The Phoenix Virtual Application…

Traditionally, applications based on physical and/or virtual machines have a lifecycle that can be measured in months to years. Today, a Software Defined Data Center virtual application and its network security constructs can easily be defined in a Blueprint for consumption as needed, but longevity of these applications worse case can still be considerable.

The Phoenix Virtual Application describes an application that has a lifecycle measured from minutes to a few weeks at most, then reclaimed (deleted) and redeployed over and over again…

The Batch Process Phoenix Virtual Application

Media and entertainment industries benefit from multimedia processes when an input is processed to create a desired output. An example of this is Transcoding converting multimedia files from one format to another, or rendering to perform render processing of an image or movie sequence.

Using Transcoding as an example, the physical or virtual application that supports the transcoding batch process is somewhat unimportant, its the input and output of the batch process that is important. Certainly, there is VM, application, network, and security configuration, but once the input has been processed and output produced, the application is really no longer required and can be reclaimed (a nice way of saying deleted).

In the past, a batch process physical or virtual application would not be deleted, if only because there was considerable work force effort to set up storage, virtual or physical machines, network, and firewall policies, and it would be an expensive waste to throw this work effort away.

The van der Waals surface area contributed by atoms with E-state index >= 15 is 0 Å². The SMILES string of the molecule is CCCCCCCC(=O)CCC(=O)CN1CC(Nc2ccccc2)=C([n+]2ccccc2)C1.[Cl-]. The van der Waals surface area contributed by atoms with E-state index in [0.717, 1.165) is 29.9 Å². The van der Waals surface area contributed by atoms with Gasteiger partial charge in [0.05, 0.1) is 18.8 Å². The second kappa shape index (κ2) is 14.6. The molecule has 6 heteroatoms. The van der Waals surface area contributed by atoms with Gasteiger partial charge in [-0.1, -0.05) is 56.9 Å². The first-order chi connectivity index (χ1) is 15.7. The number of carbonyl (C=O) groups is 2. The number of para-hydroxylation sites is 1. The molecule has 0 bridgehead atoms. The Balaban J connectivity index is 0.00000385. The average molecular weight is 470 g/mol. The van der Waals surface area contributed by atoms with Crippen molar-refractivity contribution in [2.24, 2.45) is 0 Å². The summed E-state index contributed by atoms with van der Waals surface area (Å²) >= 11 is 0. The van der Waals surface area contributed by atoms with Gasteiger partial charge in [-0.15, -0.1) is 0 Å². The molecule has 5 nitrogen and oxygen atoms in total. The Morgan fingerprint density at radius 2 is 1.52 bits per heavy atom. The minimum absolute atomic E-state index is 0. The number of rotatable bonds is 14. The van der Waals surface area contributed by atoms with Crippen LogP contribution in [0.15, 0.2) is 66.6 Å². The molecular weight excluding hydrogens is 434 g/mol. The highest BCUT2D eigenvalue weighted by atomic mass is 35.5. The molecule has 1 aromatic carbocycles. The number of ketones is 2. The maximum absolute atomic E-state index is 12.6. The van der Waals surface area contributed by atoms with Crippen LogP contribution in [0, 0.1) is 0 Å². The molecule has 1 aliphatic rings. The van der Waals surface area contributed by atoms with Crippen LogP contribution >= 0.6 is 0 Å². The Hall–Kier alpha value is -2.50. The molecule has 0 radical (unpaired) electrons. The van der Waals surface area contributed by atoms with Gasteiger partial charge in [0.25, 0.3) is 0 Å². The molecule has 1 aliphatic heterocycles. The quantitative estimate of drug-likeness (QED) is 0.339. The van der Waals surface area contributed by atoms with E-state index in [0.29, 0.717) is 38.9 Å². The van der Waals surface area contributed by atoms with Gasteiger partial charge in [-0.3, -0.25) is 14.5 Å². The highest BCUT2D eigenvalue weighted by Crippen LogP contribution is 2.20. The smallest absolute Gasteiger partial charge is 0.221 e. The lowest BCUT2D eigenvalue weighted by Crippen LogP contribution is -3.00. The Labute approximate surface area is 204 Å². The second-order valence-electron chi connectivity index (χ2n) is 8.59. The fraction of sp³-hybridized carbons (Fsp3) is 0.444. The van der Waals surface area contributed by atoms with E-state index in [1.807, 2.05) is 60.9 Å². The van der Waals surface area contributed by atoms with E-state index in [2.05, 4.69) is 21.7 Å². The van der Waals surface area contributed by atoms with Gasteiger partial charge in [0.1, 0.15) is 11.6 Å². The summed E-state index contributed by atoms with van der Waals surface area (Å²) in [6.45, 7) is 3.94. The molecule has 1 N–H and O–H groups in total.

SDDC with network virtualization provides a simple way to define batch process phoenix virtual applications to be used then deleted. VM, network, and security policy is define right-once-first-time for ongoing reuse.

The use of batch process phoenix virtual applications is just as applicable to a retail bank as it is to a multimedia company. Stepping back and reviewing why physical and virtual machines even exist within your data center provides the opportunity to see what VM’s can be converted and used in batch process phoenix virtual application blueprints.

Recompose Phoenix Virtual Applications

Taking a note from the virtual desktop playbook, I have seen examples of customers recomposing their applications as an alternative to ongoing patching.

As an example, a multi tier application made up of web, app, and database tiers can easily be blueprinted so that as an alternative to ongoing patching and associated gold image version creep, PowerShell, Puppet, and/or Chef scripting is used in-conjunction to the definition of a application blueprint so that much of application can be recomposed (deleted and redefined) against current gold images.


I was asked “What about DNS and such?” – In many cases, multiple applications deployed can be given DNS entries at runtime and orchestration can publish this information as appropriate. In the case of a batch process that produces an output, the application itself does not need to be publicly known, only when the batch task is complete and the location of the output. With orchestration and automation, anything is possible!

Certainly, database clusters need to be handled with care, but today, I would suggest a majority of the non database VM’s are disposable and easily recreated.

In summary, the four very desirable benefits of phoenix virtual applications are –

  1. Security, network, compute, and storage policy is embedded with the application blueprint.
  2. The decision where to run the application can be made at runtime… In your private cloud or in a public cloud service.
  3. Business Continuity/Disaster Recovery is implied. If the application is defined in a blueprint, it can be recreated anywhere.
  4. Applications VM’s and/or Physical Machines are not idle waiting for processing consuming data center resources.
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